Pain is a condition that begins in your nervous system. When nerve cells (nociceptors) in your body encounter something that causes pain (a stimulus), they release electrical signals. These signals travel from the stimulus site to your spinal cord and then to your brain, which tells you it’s pain.
Everyone experiences pain. But how each individual does is personal, says Megan Driscoll, MOT, OTR/L, occupational therapist and chronic pain program director at UPMC Rehabilitation Institute. Below, Driscoll speaks further about pain and some of the chronic pain management techniques she uses with patients.
Are There Different Types of Pain?
People typically experience two types of pain:
- Acute pain: Pain that occurs when you’re injured, when you have surgery, or when you have swelling (inflammation). Tissues become damaged, causing nociceptors to send pain signals to the brain. Acute pain usually resolves as the injury heals.
- Chronic pain: Pain that continues over a long period of time. Chronic pain may result from nerve damage or from conditions like fibromyalgia, cancer, or inflammatory bowel disease.
Acute pain can sometimes turn into chronic pain, Driscoll says. She uses a broken wrist as an example. “There’s an amount of time we expect there will still be pain,” she says. “When pain continues 3 months beyond what we consider reasonable, we consider that chronic pain.”
According to a 2019 report from the Centers for Disease Control and Prevention (CDC), 20.4% of U.S. adults experienced chronic pain. A little over 7% of adults had pain that kept them from work or activities (known as high-impact chronic pain). Chronic pain was highest in people over age 65.
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Understanding Chronic Pain
“Chronic pain has to be treated differently than acute pain,” Driscoll says. Though you may learn to manage chronic pain at a certain baseline, it’s important to know what to do when pain worsens. “We call it a check-in point,” she says. “It’s the point where you say, ‘OK, I’m not feeling as good as I did. Maybe I need to go talk to my team of professionals.'”
If you have chronic pain, Driscoll recommends that you:
- Make a plan: See your care team before pain becomes unbearable. Call your health care provider if pain keeps you from working, sleeping, or seeing friends.
- Educate yourself: Know the triggers that may worsen your pain, such as stress or changes in the weather. Ask your health care professional about exercises you can do at home to reduce pain.
- Build relationships: Seek a referral to a chronic pain management professional. Get to know your provider so you can work together to manage your pain.
Even if you’re managing chronic pain most days, you can occasionally have acute pain flare-ups, Driscoll says. Call your pain management specialist right away if pain worsens.
Pain Management Options
How health care professionals manage pain depends on whether it’s acute or chronic. Expect your doctor or pain management specialist to examine you and talk with you about your symptoms.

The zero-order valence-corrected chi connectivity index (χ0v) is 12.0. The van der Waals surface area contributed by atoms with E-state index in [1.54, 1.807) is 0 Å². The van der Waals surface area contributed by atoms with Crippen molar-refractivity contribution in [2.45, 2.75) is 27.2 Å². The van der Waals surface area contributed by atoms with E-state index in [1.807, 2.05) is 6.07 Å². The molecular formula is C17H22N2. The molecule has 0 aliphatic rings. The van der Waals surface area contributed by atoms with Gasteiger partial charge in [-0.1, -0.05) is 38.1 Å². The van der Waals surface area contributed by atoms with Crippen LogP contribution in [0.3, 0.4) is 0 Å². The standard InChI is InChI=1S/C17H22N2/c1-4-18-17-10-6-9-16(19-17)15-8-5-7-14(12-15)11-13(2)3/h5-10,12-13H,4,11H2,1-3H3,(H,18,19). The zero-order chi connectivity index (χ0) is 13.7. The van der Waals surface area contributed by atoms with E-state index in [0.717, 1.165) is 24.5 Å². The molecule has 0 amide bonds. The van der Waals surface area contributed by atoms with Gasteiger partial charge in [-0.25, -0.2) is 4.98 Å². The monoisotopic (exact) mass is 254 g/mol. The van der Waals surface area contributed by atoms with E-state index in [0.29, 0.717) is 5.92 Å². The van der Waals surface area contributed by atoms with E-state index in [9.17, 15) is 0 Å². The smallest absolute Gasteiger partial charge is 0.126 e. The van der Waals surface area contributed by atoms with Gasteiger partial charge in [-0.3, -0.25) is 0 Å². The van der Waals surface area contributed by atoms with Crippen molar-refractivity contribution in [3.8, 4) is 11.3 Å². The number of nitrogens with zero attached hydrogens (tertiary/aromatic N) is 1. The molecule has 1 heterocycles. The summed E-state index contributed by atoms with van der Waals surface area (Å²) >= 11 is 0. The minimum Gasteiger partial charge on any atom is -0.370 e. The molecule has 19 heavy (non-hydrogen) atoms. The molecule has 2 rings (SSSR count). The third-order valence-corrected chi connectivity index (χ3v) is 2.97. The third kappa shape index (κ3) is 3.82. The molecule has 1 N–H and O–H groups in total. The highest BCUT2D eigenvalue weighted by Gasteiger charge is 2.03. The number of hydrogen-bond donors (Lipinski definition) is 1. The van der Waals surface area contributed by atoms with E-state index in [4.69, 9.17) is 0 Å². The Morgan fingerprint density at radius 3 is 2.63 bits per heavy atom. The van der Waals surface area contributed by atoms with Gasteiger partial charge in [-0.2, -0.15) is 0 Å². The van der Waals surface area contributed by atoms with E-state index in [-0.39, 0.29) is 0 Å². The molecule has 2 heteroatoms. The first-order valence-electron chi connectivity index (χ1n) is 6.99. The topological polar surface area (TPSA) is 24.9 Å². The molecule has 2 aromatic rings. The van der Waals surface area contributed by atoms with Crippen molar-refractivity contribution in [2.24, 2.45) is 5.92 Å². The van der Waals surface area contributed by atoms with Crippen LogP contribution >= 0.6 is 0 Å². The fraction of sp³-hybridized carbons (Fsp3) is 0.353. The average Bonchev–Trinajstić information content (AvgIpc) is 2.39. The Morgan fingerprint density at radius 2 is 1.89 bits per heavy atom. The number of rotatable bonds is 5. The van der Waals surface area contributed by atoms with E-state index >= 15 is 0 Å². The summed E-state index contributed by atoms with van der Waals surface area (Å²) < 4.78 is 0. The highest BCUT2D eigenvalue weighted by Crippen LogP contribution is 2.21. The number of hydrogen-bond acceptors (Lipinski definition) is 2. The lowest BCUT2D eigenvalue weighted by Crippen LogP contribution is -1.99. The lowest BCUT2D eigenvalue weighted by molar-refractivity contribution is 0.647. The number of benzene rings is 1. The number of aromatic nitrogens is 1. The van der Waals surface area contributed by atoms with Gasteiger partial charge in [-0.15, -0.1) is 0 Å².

Acute pain management techniques
When you’re experiencing acute pain after injury or surgery, your doctor or pain management specialist may recommend:
- Rest, ice, compression, and elevation (RICE).
- Stretching and exercise.
- Nonsteroidal anti-inflammatory drugs (NSAIDs).
Chronic pain management techniques
Pain management specialists use multimodal care, or more than one method, to manage chronic pain, Driscoll says. They may recommend:
- Medications: Doctors may prescribe anticonvulsant (seizure) medications like gabapentin to dampen the nerve response.
- Trigger point injections: Specialists inject drugs that reduce inflammation (corticosteroids) into painful knots of muscle to help them relax.
- Exercises: Physical and occupational therapists teach you exercises to stretch and strengthen your ligaments, tendons, and muscles to improve how you move (mobility).
- Body mechanics: Occupational therapists recommend changes to your environment (such as a new work chair) and daily activities (such as lifting or turning techniques). These improvements help reduce pain by changing how you hold or move your body.
- Medical marijuana: Physicians may authorize you to use marijuana to reduce chronic pain, relax your muscles, and improve your sleep.
- Surgery: Doctors may operate to repair damaged tissue or nerves or remove bone that causes chronic pain.
What Else Is There to Know About Pain Management?
Pain management techniques are about treating the whole person. If you have chronic pain, you may benefit from seeing a psychologist. When your brain fears pain, you move differently and change your behavior to avoid it, according to Driscoll.
“Psychology works on our beliefs about those fears,” she says. “Somebody who has experienced pain when they moved in the past may decide they’re not going to move anymore. But maintaining flexibility and muscle strength could improve their pain symptoms.”
To learn more about the Chronic Pain Program at UPMC Rehabilitation Institute, or to schedule an appointment, please call 1-888-723-4277 or visit our website.
Editor's Note: This article was originally published on , and was last reviewed on .
The UPMC Rehabilitation Institute offers inpatient, outpatient, and transitional rehabilitation, as well as outpatient physician services so that care is available to meet the needs of our patients at each phase of the recovery process. Renowned physiatrists from the University of Pittsburgh Department of Physical Medicine and Rehabilitation, as well as highly trained physical, occupational, and speech therapists, provide individualized care in 12 inpatient units within acute care hospitals and over 80 outpatient locations close to home and work.